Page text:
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The Fifteen Steps To Buying A Home

1. Pre-Qualification

We encourage you to get a pre-qualification for a home loan before looking for a house. Being pre-qualified gives you an idea of how much you can afford, based on your income, debt and credit history. In addition, the lender will provide you with a pre-qualification letter, which you can use to show any seller that you are qualified to purchase a home.

2. The Hunt

Now that you know how much home you can afford, start looking for your perfect dream home. You may want to start by going to www.NorthAtlantaHomeTeam.com, as it contains every home for sale in the MLS, updated on a daily basis. You may also want to reach out to Brad or Deborah Weiner, your local RE/MAX real estate agent, to search the MLS daily for homes that meet your requirement.

3. Purchase & Sales Agreement

When you find the right home, the terms of sale are negotiated by your real estate agent, including the sales price, repair requests, move in date, etc. Your real estate agent will present all offers to the sellers. Your Pre-Qualification letter will be submitted with your offer since it can tilt the sale in your favor, especially in a competitive market. Typically, once you have an accepted offer, you will be required to provide an “Earnest Money or Good Faith” deposit. This is typically 1% of the purchase price and is held in escrow by your agent. This money gets applied toward your down payment when you are ready to close on the home and take possession.

4. Loan Application

Once the seller accepts your offer, you will need to start the process of obtaining your mortgage. You will need to complete a loan application with your preferred lender. Typically, your real estate agent can provide a solid lender referral, as they have experience working with these lenders and can usually recommend one who provides a competitive rate coupled with great service.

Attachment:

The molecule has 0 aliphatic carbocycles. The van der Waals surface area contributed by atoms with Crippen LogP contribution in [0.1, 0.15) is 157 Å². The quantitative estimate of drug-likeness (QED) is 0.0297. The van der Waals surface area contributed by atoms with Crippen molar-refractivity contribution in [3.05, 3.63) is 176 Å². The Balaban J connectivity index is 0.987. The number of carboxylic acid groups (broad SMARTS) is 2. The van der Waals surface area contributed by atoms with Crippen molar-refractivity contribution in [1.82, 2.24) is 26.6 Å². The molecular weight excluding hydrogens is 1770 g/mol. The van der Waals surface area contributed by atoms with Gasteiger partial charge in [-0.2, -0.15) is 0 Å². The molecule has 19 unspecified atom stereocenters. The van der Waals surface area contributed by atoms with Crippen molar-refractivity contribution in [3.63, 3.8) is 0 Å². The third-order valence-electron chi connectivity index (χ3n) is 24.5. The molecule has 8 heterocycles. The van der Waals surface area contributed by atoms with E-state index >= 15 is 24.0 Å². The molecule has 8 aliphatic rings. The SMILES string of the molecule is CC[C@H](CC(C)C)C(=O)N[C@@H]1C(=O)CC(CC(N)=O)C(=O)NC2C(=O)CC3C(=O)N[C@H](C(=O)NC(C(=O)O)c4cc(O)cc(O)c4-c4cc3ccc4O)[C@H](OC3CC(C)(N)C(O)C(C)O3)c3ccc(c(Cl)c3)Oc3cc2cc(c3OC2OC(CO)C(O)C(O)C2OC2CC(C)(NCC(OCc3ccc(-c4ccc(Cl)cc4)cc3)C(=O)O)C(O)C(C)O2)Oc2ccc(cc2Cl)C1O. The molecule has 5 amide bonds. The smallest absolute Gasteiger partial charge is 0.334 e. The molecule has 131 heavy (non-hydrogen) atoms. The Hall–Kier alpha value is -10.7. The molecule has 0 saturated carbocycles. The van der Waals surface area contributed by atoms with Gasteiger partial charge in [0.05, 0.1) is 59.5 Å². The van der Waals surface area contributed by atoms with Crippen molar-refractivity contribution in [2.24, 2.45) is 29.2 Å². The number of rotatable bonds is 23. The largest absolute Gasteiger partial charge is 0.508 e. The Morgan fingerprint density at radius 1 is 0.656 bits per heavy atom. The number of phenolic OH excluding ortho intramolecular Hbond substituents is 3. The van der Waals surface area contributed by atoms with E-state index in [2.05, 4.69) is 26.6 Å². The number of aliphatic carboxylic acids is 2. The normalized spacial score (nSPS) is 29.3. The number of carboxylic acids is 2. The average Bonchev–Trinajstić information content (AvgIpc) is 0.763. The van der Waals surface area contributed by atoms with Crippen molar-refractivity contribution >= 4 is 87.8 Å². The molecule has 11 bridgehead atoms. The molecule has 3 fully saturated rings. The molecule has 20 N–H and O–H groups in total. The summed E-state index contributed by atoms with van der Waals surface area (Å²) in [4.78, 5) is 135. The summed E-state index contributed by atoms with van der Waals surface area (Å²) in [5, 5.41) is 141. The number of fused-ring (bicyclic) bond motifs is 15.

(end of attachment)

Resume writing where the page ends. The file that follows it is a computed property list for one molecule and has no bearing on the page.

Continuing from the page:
5. Documentation

If, after receiving a Good Faith Estimate (GFE) from your lender, paperwork supporting the application must be submitted. Your lender may request pay stubs, tax returns and bank account statements verifying the source of the down payment, funds to close and reserves for property tax and homeowners insurance.

6. Appraisal

Lenders require an appraisal on all home sales. The lender will have an independent appraiser come out to the home and provide a value analysis based on recent homes sales and comparables in the neighborhood. This insures you are not overpaying for your home and provides the lender a third party verification of the value of the home.

7. Property Inspection

Most purchase loans require an inspection for termite and water damages as well as possible safety hazards. Some items in the home may need to be repaired, usually at the seller expense, before finalizing the sale.

8. Title Search

This is the time when a search for any loans or liens against the property is conducted. A lien may have been placed on a property to insure payment of outstanding debts by the seller. All liens must be cleared by the seller before a title transfer or “closing” can be completed.

9. Processor’s Review

A loan processor will package all pertinent information to be sent to the underwriter, including any explanations that may needed, such as reasons for derogatory credit.

10. Underwriter’s Review

Based on the information put together by both the loan officer and the processor, the underwriter makes the final decision on whether or not the loan is approved. Lender’s are looking for borrower’s who will make their payments on time and for a property that will cover the cost of the investment, if a buyer defaults.

11. Mortgage Insurance

Many lenders require borrowers to carry private mortgage insurance when their down payment is less than 20 percent of the homes sales price. Based on your credit score, there are now many programs available for as little as 3% down that don’t require mortgage insurance. Brad and Deborah Weiner of the North Atlanta Home Team can direct you to a lender with these types of programs.

12. Final Loan Approval

In most cases, when your credit and debt to income is good, you loan will be approved with little or no problem. In addition, if the property appraises for less than the purchase price, your real estate agent will request “An Amendment to Reduce Sales Price” and send that to the seller along with a copy of the recent appraisal. This can become a negotiation as the seller may not choose to reduce the selling price, allowing the buyer to terminate the agreement with full return of the earnest money deposit, if the two parties can’t come to terms.

13. Insurance

Lenders require fire and hazard insurance on the replacement value of the structure. This insurance is typically placed in an escrow account where you are making your mortgage payments and is usually included in your total monthly payment. This insurance is set up prior to the close of your new home.

14. Closing

Final loan and escrow documents are signed by you (the buyer) and the seller at a title attorney’s office. Once all documents are signed and the loan is funded, you typically take possession of the home at this time.

15. Move In!

Now you get to move into your new home!

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